A Man Booker shortlist comprising stories that were inspired by the Austrian abductor-rapist, Josef Fritzl, 19th century slavery, an inquiry into Jewishness and a master-and-slave journey into America's prisons might sound like serious business.
But the verdict of this year's judges on the shortlist of six novels was that it was the most humorous in the 42-year history of the prize, despite the dark, disturbing subject matter.
Sir Andrew Motion, the former poet laureate and the chairman of the judges, said they had not "set out to create a gallery of funny books". He added that while the choices were not necessarily "laugh out loud" funny - perhaps with the exception of The Independent columnist Howard Jacobson's The Finkler Question - they were fine examples of tragic-comedy.
"Jacobson's and Peter Carey's are funny books. Andrea Levy's The Long Song is a more surprisingly comical book and there is a lot of comedy about Tom McCarthy's novel as well," said Motion.
Ion Trewin, the literary director for the Man Booker prizes, felt the shortlist "was the funniest in the history of the prize," notwithstanding Emma Donoghue's Room , which takes its inspiration from the real-life case of Josef Fritzl, who kept his daughter captive in the basement of his family home. It is now the bookmaker Ladbrokes' favourite to win the £50,000 prize next month.
For most readers, however, the biggest surprise in the list will be the notable absence of David Mitchell's fifth book, The Thousand Autumns of Jacob de Zoet , which was among the biggest sellers on the longlist, second only to Christos Tsiolkas's The Slap , which sold the most copies out of the 13 books to be longlisted in July and which faced charges of misogyny.
Motion said that while Mitchell, a twice Booker-nominated author, "is a writer I greatly admire... we did not like it [his book] enough."
Simon Burke, from Waterstones, expressed surprise over the absence. "The news that Mitchell has not made the shortlist will cause great wailing and gnashing of teeth across the bookworld," he said.
Jonathan Ruppin, from Foyles, added: "The omission of both Mitchell and Tsiolkas from the shortlist is a real shock... I imagine it took some wrangling amongst the judges to reduce one of the best longlists in years to six."
Motion spoke in glowing terms about those who did make the cut, likening the literary prowess of the Carey, to that of Charles Dickens.
Shortlist: Carey could be first to win prize three times
Parrot and Olivier in America
Olivier is a child of survivors of the French Revolution; Parrot is the son of an English printer who wanted to be an artist but ended up as a servant. They join for a picaresque journey to America. Carey won the Booker for Oscar and Lucinda (1988), and for True History of the Kelly Gang (2001).
Excerpt "I have no doubt that something cruel and catastrophic had happened before I was even born, yet the comte and comtesse, my parents, would not tell me what it was."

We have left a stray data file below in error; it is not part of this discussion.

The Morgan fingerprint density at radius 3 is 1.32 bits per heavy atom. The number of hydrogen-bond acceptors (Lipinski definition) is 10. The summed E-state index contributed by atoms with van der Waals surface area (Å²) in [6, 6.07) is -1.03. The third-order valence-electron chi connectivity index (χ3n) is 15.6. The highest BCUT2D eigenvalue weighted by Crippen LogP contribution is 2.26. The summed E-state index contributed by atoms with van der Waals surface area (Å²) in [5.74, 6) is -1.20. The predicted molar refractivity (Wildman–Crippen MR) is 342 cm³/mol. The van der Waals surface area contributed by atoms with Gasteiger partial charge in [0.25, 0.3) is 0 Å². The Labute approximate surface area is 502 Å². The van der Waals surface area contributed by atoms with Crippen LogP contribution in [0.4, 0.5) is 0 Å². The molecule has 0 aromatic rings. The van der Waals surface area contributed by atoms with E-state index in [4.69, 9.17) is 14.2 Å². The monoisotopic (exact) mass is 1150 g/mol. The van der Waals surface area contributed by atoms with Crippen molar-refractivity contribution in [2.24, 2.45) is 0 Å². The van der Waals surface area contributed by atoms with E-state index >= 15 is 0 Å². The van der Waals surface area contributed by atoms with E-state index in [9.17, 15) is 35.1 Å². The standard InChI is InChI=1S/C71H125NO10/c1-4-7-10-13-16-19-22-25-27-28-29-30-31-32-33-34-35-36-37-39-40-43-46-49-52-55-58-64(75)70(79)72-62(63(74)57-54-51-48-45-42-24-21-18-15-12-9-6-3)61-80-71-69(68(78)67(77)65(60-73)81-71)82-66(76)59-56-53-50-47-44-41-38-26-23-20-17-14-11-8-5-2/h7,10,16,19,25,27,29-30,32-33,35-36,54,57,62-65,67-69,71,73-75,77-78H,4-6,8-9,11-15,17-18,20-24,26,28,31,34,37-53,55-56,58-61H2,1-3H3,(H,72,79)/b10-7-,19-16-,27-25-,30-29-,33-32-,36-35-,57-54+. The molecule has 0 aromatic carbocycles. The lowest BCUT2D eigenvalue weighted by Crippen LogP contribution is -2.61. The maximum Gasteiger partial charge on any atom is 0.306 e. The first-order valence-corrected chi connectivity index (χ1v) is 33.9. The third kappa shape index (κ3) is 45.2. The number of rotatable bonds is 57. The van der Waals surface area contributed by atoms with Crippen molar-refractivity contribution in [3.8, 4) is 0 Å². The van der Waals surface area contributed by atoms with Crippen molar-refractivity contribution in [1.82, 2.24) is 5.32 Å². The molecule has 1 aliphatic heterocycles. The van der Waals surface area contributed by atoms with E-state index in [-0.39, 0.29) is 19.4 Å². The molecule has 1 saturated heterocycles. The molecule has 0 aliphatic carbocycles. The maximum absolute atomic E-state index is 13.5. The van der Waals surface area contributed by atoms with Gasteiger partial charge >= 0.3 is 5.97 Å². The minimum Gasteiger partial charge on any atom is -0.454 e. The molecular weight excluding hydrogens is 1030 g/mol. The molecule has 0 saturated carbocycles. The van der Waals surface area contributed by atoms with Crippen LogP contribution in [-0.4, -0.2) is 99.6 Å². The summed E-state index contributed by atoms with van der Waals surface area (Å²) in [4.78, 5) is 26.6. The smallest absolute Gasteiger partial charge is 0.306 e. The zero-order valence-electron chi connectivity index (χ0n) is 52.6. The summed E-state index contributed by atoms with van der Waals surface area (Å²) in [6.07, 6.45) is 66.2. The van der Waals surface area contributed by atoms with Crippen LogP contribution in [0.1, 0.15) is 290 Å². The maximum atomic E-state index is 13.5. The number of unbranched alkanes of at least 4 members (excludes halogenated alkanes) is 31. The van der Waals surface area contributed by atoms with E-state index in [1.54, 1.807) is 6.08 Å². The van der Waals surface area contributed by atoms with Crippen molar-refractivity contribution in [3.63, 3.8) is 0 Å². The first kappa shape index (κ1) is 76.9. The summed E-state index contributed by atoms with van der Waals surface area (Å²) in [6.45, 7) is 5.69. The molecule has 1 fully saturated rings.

The Finkler Question
A study of Jewish identity featuring two middle-aged men Julian Treslove, a former radio producer, and Sam Finkler, a Jewish writer and television personality. Jacobson has been longlisted twice for the Booker for Kalooki Nights (2006) and Who's Sorry Now? (2002). He writes a weekly column for The Independent.
Excerpt "He should have seen it coming. His life had been one mishap after another. So he should have been prepared for this one..."
In a Strange Room
Features a young man's journey through Greece, India and Africa, where he meets a handsome stranger, a group of backpackers and a woman on the edge. Galgut's books include The Good Doctor, which was shortlisted for the Man Booker Prize in 2003.
Excerpt "Even before her departure when he goes to meet her flight from Cape Town, he knows he's in trouble. He last saw her a month ago and she was in a bad way then."
The Long Song
The story of July, a slave girl born on a sugar plantation in the 19th century and selected by a white mistress to live with her as a lady's maid. Of her four previous novels, Small Island won the 2004 Orange Prize and was made into a BBC drama in 2009.
Excerpt "As your storyteller, I am to convey that this tale is set in Jamaica during the last turbulent years of slavery and the early years of freedom that followed."
Written from the perspective of a five-year-old boy who lives with his mother in a locked room in which both are kept captive until they forge an escape plan. The story was inspired by the Josef Fritzl case. Donoghue was born in Dublin in 1969 and her novels include Slammerkin, about an 18th-century prostitute. She lives in Canada.
Excerpt "Today I am five. I was four last night going to sleep in Wardrobe, but when I wake up in Bed in the dark I'm changed to five, abracadabra."
The life of Serge Carrefax, who is transfixed by the technologies of the early 20th century. His world becomes darker after he is struck by personal loss in his adolescence. McCarthy has written two previous novels.
Excerpt "Dr Learmont, newly appointed general practitioner for the districts of West Masedown and New Eliry, rocks and jolts on the front seat of a trap as it descends the lightly sloping path of Versoie House."